In this Torah portion, we are taught about vows which can be annulled, about God’s revenge on the Midianites, and about two tribes who wish to hand-pick their land lot.
Vows and Oaths
The Torah delineates the laws of vows in this passage. Any promise made in God’s name is legally binding, and one who violates such an oath, whether it is a commitment to do or refrain from something, is liable before God.
There is an exception, however. Should a woman make a vow, it can be undone by another. If she lives under her father’s roof, he can annul her vow on the day he hears of it. Likewise a husband. However, if her father or husband hears of her commitment and says nothing, she is responsible for whatever she swore. Should she neglect to observe her oath, she is considered guilty.
If her husband reacts after the moment he hears of his wife’s vow, and on the power of his word she violates her commitment, he is liable for her sin.
Finally, a widow or divorcee’s oath cannot be undone.
The Israel Bible points out how important one’s word is on the basis of this chapter. Just as God keeps His promises to us, we are expected to fulfill our promises. Today we can see proof of God fulfilling His promise to return His people to the Land of Israel. We hope to see the fulfillment of the rest of His promise of peace in the near future.
Points to Ponder
This is one of many instances where the Torah seems to give precedence or power to men over women, yet just last week we saw evidence, with the daughters of Zelophehad, that women are valued equally. Why, then, do you think a father or husband is given the authority to reverse a woman’s vows?
The Battle Against Midian
God commands Moses to lead the Children of Israel into battle against Midian as vengeance for causing them to sin at Baal Peor, after which Moses will die. Without flinching, Moses orders the nation to send out an army of 1,000 soldiers from each tribe to fight against this enemy of God. The fighters slay all the men, including the five kings of Midian and Balaam; destroy the Midianite cities; and take the women and children captive and the cattle and property as spoils.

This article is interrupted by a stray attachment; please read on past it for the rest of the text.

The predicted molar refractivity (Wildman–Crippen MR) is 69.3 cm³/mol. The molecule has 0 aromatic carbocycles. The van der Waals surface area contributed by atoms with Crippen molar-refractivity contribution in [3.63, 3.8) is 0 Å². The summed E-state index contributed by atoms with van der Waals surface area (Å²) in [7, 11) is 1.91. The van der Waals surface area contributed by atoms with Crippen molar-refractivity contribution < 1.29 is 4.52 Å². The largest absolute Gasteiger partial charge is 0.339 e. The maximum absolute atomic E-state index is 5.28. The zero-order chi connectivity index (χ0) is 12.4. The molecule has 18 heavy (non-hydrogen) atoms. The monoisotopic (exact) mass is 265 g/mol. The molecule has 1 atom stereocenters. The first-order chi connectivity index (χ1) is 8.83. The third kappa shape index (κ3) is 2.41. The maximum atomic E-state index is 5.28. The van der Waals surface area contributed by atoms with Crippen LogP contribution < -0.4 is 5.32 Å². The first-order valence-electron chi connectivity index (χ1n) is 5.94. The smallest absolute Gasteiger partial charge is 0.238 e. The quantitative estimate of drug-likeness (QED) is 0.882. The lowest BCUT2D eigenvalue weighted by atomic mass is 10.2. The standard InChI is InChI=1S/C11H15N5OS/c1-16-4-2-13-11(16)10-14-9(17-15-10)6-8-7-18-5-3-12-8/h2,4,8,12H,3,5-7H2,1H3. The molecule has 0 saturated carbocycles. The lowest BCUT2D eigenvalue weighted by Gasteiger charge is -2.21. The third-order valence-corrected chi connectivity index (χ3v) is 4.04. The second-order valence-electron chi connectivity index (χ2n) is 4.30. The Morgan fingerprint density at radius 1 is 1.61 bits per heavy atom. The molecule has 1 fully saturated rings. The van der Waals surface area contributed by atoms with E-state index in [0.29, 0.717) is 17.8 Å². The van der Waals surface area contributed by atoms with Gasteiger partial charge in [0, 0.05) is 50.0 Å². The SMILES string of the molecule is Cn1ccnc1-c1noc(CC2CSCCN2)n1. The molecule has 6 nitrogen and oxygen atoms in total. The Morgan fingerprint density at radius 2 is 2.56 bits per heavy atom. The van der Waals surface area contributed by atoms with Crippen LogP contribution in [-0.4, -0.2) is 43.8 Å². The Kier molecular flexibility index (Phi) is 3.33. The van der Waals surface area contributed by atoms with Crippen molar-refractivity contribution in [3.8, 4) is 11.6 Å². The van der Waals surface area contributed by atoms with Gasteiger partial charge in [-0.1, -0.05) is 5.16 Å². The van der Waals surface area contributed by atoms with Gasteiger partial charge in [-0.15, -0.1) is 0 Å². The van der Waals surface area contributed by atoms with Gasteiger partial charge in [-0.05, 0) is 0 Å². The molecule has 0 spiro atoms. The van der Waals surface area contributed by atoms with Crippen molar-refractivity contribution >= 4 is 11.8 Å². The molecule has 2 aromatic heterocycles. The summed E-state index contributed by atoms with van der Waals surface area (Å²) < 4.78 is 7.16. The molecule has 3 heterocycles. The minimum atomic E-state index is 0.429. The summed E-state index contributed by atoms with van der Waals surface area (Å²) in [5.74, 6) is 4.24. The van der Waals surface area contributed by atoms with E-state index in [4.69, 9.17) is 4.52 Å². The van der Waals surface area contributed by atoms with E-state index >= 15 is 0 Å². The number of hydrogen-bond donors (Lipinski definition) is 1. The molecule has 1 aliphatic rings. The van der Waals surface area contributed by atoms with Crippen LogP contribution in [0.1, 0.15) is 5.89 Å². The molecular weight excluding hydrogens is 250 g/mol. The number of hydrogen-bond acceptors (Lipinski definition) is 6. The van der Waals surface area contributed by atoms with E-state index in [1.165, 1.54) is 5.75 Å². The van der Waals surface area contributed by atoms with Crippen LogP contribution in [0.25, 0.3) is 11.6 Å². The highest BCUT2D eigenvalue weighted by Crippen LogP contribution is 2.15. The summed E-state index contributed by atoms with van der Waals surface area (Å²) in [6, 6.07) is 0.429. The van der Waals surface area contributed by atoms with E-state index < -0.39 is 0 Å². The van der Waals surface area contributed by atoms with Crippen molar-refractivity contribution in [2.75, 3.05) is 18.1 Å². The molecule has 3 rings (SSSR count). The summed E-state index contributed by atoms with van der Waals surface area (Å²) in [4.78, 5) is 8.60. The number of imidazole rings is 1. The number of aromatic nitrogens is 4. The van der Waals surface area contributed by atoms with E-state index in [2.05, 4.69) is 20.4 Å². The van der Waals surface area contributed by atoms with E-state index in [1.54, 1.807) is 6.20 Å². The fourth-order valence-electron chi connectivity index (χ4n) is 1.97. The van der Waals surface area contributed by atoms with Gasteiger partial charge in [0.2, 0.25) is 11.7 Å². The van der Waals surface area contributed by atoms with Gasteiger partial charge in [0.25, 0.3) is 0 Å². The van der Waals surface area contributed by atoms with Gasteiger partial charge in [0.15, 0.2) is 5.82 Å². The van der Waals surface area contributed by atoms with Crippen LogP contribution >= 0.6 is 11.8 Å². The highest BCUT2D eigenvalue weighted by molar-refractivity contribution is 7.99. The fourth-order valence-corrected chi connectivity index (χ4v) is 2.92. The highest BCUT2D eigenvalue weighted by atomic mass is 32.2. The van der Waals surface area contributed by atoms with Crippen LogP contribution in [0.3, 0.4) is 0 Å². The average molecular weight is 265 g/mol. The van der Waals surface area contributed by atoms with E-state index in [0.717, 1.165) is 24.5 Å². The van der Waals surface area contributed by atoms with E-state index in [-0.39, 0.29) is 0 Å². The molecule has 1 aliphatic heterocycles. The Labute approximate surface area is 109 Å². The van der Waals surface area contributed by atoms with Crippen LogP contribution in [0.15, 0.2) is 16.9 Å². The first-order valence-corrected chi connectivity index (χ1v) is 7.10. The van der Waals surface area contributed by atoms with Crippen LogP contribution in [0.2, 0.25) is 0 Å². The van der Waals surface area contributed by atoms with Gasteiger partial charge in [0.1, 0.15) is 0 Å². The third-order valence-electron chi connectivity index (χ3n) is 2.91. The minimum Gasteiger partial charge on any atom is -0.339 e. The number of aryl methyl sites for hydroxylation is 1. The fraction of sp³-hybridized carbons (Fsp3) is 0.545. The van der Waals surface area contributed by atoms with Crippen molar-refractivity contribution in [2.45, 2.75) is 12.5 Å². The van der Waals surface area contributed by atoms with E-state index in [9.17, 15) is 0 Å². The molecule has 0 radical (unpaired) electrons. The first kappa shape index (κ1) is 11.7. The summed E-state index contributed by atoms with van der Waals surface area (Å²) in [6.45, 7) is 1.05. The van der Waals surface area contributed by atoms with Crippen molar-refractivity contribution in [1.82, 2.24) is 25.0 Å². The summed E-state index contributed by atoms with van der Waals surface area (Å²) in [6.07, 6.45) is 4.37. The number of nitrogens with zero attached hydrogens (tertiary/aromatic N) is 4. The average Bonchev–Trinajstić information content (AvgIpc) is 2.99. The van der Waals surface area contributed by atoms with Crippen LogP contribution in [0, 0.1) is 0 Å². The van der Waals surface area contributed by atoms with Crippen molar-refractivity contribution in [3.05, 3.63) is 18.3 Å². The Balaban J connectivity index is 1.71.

Moses reacts strongly to the captives taken, saying the women were the ones most responsible for leading the Israelites to sin! He orders the execution of all male children and all women old enough to have been with a man, allowing the girls to live. He divides the spoils between the fighting forces and the community members who stayed behind, taking a portion from each for God. He also explains how to purify vessels accumulated from the Midianites so that they may be used by the Children of Israel.
Soon after, the soldiers approach Moses. They tell him they conducted a census and determined that not one of their number fell in battle. In great awe, they wish to offer a tribute to God in exchange for the souls He spared. The gift consists of gold vessels and jewelry.
Points to Ponder
The Torah tells us why Moses orders the women to be executed. Why do you think he has the boys killed, as well?
The Other Side of the Jordan
As the nation prepares to enter the Promised Land, the tribes of Reuben and Gad approach Moses with a proposal. They are laden with sheep and cattle, and have noticed that the newly-conquered lands on this side of the Jordan River are suitable for livestock. Instead of being given a portion of the land of Canaan, they ask for the conquered lands instead.
Moses sees in their request a hint of their fathers’ sin of rejecting the land. Why else would they want to stay on this side of the river? To assuage any possible fears that they are shirking their responsibilities, Reuben and Gad insist they will help with the conquest. In fact, if allowed to build pens for their animals and homes for their families, they will lead the way in battle in the land of Canaan.
Moses agrees to their modified request, stipulating that, once they build homes for their families and pens for their animals, if they neglect to fight alongside their brethren, they will suffer for their sins. From this insistence, we learn an important lesson in responsibility, pointed out by the Israel Bible. Although these tribes already had their homes, they were not permitted to settle down until every member of the nation had a place. In addition, Moses includes half the tribe of Manasseh to live alongside them.
Points to Ponder
Why do you think half the tribe of Manasseh, who did not ask to live in this region, is given a share on the eastern bank of the Jordan? Why Manasseh, and not any other tribe?